COVID-19 Shedding New Light on Meatpacking Industry Problems

Written by: Reed Montague | Calvert 

Washington - The COVID-19 pandemic is exposing inherent weaknesses and vulnerabilities across industries, and the meatpacking industry has been particularly hard hit. Worker safety has been a major challenge for decades, dating back to Sinclair Lewis' "The Jungle," but the pandemic has greatly exacerbated present-day risks for workers. Multiple outbreaks of COVID-19 have occurred among meat and poultry processing facility workers, and particular working conditions add to the risk of the virus spreading. Workers often are unable to maintain the recommended six feet of distance on the processing floor, have prolonged close contact with co-workers during what can be 10-12 hour shifts and risk exposure to the virus through respiratory droplets in the air.1

Despite the risks, President Trump signed an executive order April 28 that compels meatpacking plants to stay open under the Defense Production Act, which designates meatpacking workers as essential. Since then, COVID-19 cases have continued to rise. Before the executive order went into effect, almost three dozen meatpacking plants closed temporarily due to COVID-19 exposure. In the following five weeks, another 13 closed at least once. All now appear to have reopened. Yet, coronavirus cases continue to rise, having more than doubled over the last five weeks across all meatpacking plants. By early June, there were 20,400 infections in 216 plants in 33 states, with 74 worker deaths.2

Keeping plants running forces companies to face considerable risks. In addition to the dangers to workers' physical health and their trust in their employer, mismanagement could lead to reputational, financial, legal and regulatory harm. As Calvert believes all workers deserve a safe and healthy workspace, we are engaging with companies in this industry to manage these risks.

What we're looking at

Companies now have an opportunity to build confidence among workers, investors and other stakeholders in how they handle worker safety, both in the immediate crisis and over the long term. They can do this by describing safety protocols and their plans for governance, oversight and incentives to ensure that worker safety is a short- and long-term priority for the company. The decisions a company makes now about worker health, safety and support may have long-term ramifications.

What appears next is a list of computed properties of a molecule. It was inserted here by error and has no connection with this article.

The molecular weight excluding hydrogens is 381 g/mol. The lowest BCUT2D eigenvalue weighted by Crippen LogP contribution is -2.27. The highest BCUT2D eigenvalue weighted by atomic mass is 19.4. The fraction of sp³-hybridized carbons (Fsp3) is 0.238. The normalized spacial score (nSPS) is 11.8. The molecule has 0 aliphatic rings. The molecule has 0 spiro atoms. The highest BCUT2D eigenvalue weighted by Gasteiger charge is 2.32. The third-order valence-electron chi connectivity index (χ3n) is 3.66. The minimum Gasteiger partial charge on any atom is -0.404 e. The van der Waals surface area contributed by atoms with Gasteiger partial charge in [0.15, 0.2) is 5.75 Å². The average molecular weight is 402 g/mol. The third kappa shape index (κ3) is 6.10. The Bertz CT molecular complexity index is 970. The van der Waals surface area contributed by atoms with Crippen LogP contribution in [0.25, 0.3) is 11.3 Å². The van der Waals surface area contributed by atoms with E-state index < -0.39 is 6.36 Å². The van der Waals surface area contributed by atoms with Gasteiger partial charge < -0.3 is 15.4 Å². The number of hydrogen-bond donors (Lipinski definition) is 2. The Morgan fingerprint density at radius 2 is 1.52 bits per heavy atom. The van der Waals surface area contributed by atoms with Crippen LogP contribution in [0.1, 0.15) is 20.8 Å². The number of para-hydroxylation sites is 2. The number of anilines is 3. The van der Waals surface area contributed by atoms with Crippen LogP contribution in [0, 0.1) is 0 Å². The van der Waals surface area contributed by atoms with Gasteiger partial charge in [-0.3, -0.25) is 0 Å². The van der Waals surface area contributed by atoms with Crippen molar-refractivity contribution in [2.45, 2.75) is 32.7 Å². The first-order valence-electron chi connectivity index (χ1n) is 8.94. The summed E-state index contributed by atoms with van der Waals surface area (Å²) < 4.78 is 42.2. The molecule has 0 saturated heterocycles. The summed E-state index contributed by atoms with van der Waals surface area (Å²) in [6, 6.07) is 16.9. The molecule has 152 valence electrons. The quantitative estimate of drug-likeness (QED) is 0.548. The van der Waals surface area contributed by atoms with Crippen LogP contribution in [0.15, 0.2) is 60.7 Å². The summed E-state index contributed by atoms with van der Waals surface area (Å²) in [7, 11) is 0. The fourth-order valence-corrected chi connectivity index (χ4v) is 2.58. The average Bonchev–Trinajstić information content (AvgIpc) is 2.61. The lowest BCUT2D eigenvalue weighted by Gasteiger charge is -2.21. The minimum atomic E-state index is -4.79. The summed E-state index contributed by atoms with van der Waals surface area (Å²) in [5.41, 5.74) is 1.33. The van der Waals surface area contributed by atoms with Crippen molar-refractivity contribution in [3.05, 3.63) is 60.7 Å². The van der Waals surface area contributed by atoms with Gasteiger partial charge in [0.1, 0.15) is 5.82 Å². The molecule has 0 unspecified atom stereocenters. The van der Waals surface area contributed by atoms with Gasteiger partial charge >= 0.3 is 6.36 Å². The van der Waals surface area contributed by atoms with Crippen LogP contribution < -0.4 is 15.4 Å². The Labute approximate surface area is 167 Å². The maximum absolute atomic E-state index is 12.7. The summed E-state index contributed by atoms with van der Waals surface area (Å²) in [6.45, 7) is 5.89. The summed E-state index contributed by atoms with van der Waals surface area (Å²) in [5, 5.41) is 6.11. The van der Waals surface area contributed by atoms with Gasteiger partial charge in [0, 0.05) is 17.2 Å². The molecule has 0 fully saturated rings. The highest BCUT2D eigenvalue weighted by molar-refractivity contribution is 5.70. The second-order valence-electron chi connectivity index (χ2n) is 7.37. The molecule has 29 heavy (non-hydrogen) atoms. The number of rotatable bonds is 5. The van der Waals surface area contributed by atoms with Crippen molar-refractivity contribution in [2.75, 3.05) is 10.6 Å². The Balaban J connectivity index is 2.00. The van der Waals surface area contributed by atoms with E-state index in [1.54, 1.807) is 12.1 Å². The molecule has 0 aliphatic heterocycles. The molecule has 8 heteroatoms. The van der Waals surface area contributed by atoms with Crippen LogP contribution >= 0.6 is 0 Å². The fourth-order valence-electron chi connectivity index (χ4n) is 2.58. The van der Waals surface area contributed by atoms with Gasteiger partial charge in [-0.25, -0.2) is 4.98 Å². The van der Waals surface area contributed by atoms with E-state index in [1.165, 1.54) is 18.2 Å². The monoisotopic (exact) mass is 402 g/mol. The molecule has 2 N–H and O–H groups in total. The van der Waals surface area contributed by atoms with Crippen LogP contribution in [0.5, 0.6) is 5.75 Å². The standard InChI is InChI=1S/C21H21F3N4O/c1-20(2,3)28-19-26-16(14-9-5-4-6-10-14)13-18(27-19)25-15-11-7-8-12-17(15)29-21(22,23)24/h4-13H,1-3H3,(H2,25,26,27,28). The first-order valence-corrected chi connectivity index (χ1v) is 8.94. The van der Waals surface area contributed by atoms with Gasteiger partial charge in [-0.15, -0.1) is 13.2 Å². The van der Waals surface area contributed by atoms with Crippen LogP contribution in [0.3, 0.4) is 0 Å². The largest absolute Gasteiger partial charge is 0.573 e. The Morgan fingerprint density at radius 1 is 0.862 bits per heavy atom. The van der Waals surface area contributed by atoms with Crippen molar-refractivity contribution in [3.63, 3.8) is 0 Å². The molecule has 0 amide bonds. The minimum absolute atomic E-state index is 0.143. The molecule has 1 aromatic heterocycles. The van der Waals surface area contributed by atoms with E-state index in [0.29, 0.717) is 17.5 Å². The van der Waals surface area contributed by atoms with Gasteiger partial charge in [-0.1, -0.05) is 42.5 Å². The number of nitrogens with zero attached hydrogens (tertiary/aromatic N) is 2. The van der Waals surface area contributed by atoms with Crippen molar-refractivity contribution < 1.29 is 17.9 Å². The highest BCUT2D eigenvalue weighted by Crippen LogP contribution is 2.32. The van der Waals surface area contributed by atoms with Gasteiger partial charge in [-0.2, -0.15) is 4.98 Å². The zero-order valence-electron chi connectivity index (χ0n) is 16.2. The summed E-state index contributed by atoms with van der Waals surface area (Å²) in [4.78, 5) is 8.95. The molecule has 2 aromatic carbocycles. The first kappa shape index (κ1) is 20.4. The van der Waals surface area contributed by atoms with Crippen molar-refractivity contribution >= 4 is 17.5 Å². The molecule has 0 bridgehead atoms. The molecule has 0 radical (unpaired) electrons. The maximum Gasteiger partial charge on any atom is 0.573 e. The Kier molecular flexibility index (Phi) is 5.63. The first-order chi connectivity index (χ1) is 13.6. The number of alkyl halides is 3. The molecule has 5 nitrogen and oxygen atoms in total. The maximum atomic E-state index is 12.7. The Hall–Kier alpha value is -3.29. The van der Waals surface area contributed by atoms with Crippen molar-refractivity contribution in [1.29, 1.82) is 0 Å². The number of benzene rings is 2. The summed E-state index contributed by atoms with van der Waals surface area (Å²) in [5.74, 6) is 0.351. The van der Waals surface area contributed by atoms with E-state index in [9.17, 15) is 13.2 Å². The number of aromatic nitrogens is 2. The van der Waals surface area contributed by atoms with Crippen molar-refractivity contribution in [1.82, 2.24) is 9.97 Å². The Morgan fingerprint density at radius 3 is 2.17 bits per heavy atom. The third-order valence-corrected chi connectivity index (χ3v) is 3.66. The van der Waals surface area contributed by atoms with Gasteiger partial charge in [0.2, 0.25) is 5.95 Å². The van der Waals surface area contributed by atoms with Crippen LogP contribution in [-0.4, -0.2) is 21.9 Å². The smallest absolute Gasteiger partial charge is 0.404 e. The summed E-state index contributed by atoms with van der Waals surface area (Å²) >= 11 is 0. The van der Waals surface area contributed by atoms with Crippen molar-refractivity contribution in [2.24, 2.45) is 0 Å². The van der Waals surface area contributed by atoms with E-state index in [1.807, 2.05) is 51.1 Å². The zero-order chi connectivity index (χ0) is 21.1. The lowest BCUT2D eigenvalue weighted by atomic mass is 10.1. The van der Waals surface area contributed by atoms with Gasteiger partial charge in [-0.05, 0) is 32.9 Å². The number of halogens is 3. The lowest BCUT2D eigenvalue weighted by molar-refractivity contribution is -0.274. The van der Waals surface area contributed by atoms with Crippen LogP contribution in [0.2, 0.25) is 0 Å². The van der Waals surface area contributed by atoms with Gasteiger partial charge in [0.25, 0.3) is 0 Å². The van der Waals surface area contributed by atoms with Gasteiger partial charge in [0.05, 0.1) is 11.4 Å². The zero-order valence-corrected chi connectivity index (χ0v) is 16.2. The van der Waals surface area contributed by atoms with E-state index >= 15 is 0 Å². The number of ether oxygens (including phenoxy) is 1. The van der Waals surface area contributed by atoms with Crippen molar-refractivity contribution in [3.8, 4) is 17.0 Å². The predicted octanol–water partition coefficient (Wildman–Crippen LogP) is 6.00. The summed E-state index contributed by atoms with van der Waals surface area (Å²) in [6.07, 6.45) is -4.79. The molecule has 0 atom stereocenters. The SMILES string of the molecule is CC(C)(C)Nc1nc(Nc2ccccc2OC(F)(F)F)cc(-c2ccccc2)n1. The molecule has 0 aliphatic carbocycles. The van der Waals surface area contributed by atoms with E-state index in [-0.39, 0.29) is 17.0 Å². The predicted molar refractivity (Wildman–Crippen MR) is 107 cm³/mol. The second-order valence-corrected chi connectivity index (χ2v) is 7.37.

As investors, we recognize and appreciate the steps taken by some companies to date to address issues related to COVID-19 and we are engaging certain companies Calvert holds in our portfolios to learn more about their progress and plans, including:

  • Strategies to protect worker health and safety at all plants, including a discussion of official standards and guidance that serve as the basis of that policy and how companies are addressing protections for contractors and subcontractors.
  • Standards for new safety procedures and details about how the implementation of such efforts could affect production and food safety, including balancing worker safety with the production line and meat processing.
  • Policies to ensure management accountability for safety, including the proactive steps taken each time a worker tests positive for the virus and under what circumstances the company will close a plant.
  • Mechanisms in place for workers to voice concerns to management such as when decisions are being made about the policies, structures and incentives that impact them directly.
  • Changes a company has considered or implemented regarding the workspace design and meatpacking processes to improve safety, including the strategies executed to keep workers safe when social distancing is not possible.
  • Options available to workers who become sick or may have exposure to COVID-19, as well as for those that need to care for themselves, their family members or dependents. This may include increasing child care or elder care so that workers have safe options for family members while working.
  • Information related to bonuses or extra pay during the pandemic.
  • Full range of actions the company is taking to ensure all workers, even those who are less fluent in English, understand all policies and what they can do to remain safe during COVID-19.

When a company fails to take or disclose such steps, Calvert will seek to engage it on the above topics and encourage improvements. By asking penetrating questions and urging companies to consider thoughtfully how they can maintain productivity while supporting worker health and safety, everybody can win. Companies willing to take positive steps now may leave a lasting legacy on safety in the months and years to come.

Bottom line: We expect companies in the meatpacking industry to implement appropriate steps to protect their workers and build a resilient culture that provides consumers the products they want, keeps workers safe and develops a successful corporate strategy to see it through this crisis. Robust ESG policies, particularly around worker health and safety, can help signal to the market that a company is effectively managing these concerns.

Related: Where the Jobs Aren’t

1. Centers for Disease Control and Prevention, "Meat and Poultry Processing Workers and Employers: Interim Guidance from CDC and the Occupational Safety and Health Administration (OSHA)." Accessible at

2. Rachel Axon, Kyle Bagenstose and Sky Chadde, "Coronavirus outbreaks climb at U.S. meatpacking plants despite protections, Trump order," USA TODAY, June 6, 2020. Accessible at